What is the State Furbearer Animal of Oklahoma?

The raccoon is the official state furbearer animal of Oklahoma. The raccoon was entitled to Oklahoma’s state fur-bearing animal in 1989. Procyon Lotor is the scientific name of Raccoon. The name “raccoon” is derived from the Native American word “aroughcoune” (Algonquian language) and it means “he who scratches with his hands.” Raccoons range over the entire USA except for the Rockies and the desert southwest.

State Furbearer animal of Oklahoma Facts—

Oklahoma’s state fur-bearing animal, the Raccoon, is easily recognized by the grayish, salt-and-pepper bodies with a black mask over the eyes and rings around the tail. They are sometimes called the masked bandits because of the black mask. Often these rings are less defined on the underside of the tail. Young are colored similarly to adults, except that the top of the head, nape of the neck, and area behind the ears are brownish black, whereas these areas on adults are lighter.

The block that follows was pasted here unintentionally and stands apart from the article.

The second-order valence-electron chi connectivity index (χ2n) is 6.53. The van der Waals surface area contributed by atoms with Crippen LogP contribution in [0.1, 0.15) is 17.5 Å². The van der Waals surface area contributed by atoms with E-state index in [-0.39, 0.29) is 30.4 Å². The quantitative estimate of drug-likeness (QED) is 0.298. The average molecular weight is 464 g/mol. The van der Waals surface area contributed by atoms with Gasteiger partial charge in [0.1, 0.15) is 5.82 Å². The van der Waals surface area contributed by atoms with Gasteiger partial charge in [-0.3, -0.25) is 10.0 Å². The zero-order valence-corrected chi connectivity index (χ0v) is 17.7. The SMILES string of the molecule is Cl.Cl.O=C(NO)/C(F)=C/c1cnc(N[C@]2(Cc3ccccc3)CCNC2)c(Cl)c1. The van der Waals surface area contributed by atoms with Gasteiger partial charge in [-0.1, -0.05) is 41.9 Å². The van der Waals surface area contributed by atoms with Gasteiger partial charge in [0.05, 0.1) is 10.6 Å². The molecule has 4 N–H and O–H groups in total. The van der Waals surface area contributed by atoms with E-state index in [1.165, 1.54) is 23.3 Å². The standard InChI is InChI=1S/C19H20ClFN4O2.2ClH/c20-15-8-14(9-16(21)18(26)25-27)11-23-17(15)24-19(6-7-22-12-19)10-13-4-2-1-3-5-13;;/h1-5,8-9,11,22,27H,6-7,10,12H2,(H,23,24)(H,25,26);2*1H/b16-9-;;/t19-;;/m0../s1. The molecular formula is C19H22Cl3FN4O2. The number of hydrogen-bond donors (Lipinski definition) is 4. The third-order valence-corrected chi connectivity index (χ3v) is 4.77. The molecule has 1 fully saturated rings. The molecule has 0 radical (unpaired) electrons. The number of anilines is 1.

Raccoons are usually nocturnal and omnivores. They eat almost anything including nuts, fruits, berries, grass, leaves, seeds, insects, crustaceans, worms, eggs, fish, some small mammals, kitchen scraps, and garbage. Raccoons even get into trash cans and live primarily off food scraps found there. Raccoons find much of their food in water.

The state furbearer animal of Oklahoma’s mating occurs in late winter. A litter of 4-5 kits is born in April or May. The male raccoon takes no part in raising the young and the female will chase him from the den area if need be. The kits remain with the mother until the next summer. In severe winter climates, the raccoon will become dormant. The average lifespan of raccoons is 2-3 years in the wild.



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